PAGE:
It was an eerie day... and probably the day that I first started to have ambivalent feelings about the death penalty.  

2 comments:

  1. I certainly have ambivalent feelings. Under the prsent system, it's pointless, as the costs related to the appeals process far exceed keeping a prisoner alove for the rest of his life, and also statistics seem to indicate it's not necessarily a deterrrent to crime. the way the poor face it disproportionately is a major burden to me.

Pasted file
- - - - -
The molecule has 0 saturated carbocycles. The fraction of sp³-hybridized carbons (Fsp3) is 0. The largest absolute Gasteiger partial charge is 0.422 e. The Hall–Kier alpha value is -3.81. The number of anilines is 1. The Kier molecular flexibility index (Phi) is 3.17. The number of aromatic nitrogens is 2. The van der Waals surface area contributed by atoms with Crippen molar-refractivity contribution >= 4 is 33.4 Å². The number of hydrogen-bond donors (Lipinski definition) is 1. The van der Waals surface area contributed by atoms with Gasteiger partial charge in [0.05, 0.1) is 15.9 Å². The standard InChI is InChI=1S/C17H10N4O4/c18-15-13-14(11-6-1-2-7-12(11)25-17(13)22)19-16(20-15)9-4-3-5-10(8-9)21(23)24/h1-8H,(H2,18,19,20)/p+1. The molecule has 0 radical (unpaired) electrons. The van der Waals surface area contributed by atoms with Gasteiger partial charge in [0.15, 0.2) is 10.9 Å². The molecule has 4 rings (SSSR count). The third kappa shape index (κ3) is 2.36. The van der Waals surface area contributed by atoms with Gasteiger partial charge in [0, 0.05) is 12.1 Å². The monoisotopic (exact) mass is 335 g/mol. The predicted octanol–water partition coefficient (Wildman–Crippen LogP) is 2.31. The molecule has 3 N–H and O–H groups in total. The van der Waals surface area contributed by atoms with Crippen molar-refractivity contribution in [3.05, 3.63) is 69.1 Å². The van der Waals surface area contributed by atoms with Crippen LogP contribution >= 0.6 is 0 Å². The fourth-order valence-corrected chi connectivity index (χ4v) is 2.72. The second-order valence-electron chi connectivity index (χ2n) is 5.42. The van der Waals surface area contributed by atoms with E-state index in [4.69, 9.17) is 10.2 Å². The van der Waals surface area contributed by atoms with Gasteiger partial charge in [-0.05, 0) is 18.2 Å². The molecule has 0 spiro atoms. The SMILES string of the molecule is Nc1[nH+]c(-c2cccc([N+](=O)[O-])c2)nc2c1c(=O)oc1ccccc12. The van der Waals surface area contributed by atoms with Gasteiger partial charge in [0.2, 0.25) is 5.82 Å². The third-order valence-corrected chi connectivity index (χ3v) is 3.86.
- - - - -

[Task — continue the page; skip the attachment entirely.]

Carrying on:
And how it can be given when there's the slightest doubt s to the cirminal's guilt - not just reasonable doubt but any doubt whatsoever - seems wrong to me. Take the Scott and laci peterson case. though I did not sit on the jury so what i think really doesn't matter in this case. For the sake of argument I'll say that i was convinced beyond a reasonable doubt that scott peterson killed his wife. i was quite comfortable with the jury's decision. I have no problem with a conviction based solely on circumstantial evidence if it's sufficiently compelling and if there's enough of it. Convicting a person on circumstantial evidence and locking him up for life is one thing, though, while putting him to death is quite another. Death is too permanent a sentence when there's even one chance in ten thousand, however slight that is, that some evidence could come to light at a later date to exonerate the guy. Sure, he still would have had a substantial portion of his life essentially taken from him, but at least he wouldn't be six feet under.